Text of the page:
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harrison2Thomas was born in Preston in 1891 the son of William Thomas and Mary Harrison (nee Topping). Thomas had four other siblings, Joseph (1893), John (1894), George (1896-1897) and James (1899).

In 1901 the family were living in Golbourne Street in Preston, Thomas`s father was employed as an Iron Turner.

Thomas`s mother Mary died in 1906 and his father remarried to Mary Ellen Beetham in 1907, Mary Ellen had also been widowed.

In 1911 Thomas was living at 17 Albyn Street East in Preston with his father, stepmother and his three brothers, Joseph, John and James. Thomas was working as a plain cloth weaver in a local mill. Thomas Beetham, Mary Ellen`s son from her previous marriage was also living with them. Three other people were also boarding with the family, Edith and Nellie Whittaker both described as nieces and a William Whittaker aged 80.

Thomas went to enlist on 21 September, 1914 at the Preston Recruiting Office. He had left his job in the cotton mill and confirmed that he was now employed by the GPO in the Telegraphic Engineers Department in Preston. At his medical inspection he was recorded as 5`5” tall with a 34” chest, he had normal vision and his physical development was good.

He was allocated the service number 2684 which changed to 200684 in January, 1917 and he was posted to the 4th Battalion.

On the 23 October, 1915 Thomas married Annie Holland at St. Matthews Church in Preston.

He was appointed Lance Corporal (paid) on 19 May, 1915 and then further promoted to Corporal on 15 September, 1915.

On the 9 July, 1917 he got himself into a spot of bother while the Battalion were training at Park Hall Camp in Shropshire for:-

  • Breaking out of the Barracks
  • An act to the prejudice of Good Order and Military Discipline
  • Conduct to the prejudice of Good Order and Military Discipline

For this he was awarded 28 days Field Punishment No.2 and was also reduced to the ranks.

Thomas sailed for France on 21 August, 1917 and a week later he was posted into ‘A Company’ of the 2/4th Battalion, joining them in the field on 30 August.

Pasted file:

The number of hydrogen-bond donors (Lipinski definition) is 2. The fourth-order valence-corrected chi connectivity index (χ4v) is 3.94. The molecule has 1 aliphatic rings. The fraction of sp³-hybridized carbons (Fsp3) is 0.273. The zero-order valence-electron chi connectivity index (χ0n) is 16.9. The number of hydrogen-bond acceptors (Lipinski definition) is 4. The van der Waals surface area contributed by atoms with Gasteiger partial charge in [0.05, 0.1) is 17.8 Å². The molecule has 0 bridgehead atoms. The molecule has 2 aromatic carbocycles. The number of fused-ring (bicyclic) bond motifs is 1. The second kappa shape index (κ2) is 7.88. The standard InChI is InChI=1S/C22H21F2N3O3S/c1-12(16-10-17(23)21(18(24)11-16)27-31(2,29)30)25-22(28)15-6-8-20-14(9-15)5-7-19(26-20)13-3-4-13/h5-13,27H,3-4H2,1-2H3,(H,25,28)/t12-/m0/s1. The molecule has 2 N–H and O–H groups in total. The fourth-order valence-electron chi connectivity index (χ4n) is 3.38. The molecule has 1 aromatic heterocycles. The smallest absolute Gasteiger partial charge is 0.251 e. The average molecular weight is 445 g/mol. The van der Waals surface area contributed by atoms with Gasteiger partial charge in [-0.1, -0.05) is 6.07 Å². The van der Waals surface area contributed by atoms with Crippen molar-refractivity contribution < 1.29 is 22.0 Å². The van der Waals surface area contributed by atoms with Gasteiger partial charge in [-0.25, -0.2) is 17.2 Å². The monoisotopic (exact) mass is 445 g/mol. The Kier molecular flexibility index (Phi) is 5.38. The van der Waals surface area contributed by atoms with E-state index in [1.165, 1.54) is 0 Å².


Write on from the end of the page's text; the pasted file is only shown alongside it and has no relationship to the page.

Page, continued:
Just four days later on 4 September, 1917 Thomas was wounded in action and was sent via 54 Casualty Clearing Station to 39 Stationery Hospital arriving there on the 6 September. His injuries were described as “shell shock wound”. The Medical Officer reported that Thomas had received “direct exposure to gases generated by the explosion of a heavy “Minnie” near No. 19 Post, Support Line L1 Pinetti Sector on date named”.

He went on to explain further that “This man was partially buried and appears to have been struck by a large mass of clay. It is reported that an Officer observed the aforementioned referred to before the man left the line. This man was nearer to the burst than others less affected.”

Thomas eventually recovered enough to re-join his Battalion on 30 September, 1917. A couple of weeks later he was appointed Lance Corporal (unpaid).

On the 6 October, 1917 Annie and Thomas`s first and only child was born, a daughter they named Hilda.

Three weeks later on 26 October, 1917 Thomas was killed in action at the Second Battle of Passchendaele. The Battalion had suffered severe losses with a total of 358 men killed, wounded or missing.

The following report appeared in the local paper a short while later.

harrison1

There is no record of whether any of Thomas`s personal effects were returned to his wife Annie in Preston.

Thomas was awarded the British War and Victory Medals which his wife Annie signed for. Thomas`s body was never recovered and so his name was recorded on the Tyne Cot Memorial to the Missing in Belgium.

Rank: Lance Corporal
Service No: 200684
Date of Death: 26/10/1917
Age: 26
Regiment/Service: The Loyal North Lancashire Regiment, 2nd/4th Bn.
Memorial: TYNE COT MEMORIAL

Janet Davis

Janet Davis has been researching her family history for many years and through this she discovered many relatives who served in WW1. This interest then led Janet to do many walking the battlefield tours with her husband. In April 2013 she discovered this website and volunteered to help. Janet believes that there are lots of stories still to be told, most of them very sad but at the same time they are a fascinating insight into the men, their families, what they did and where they came from.
Janet Davis

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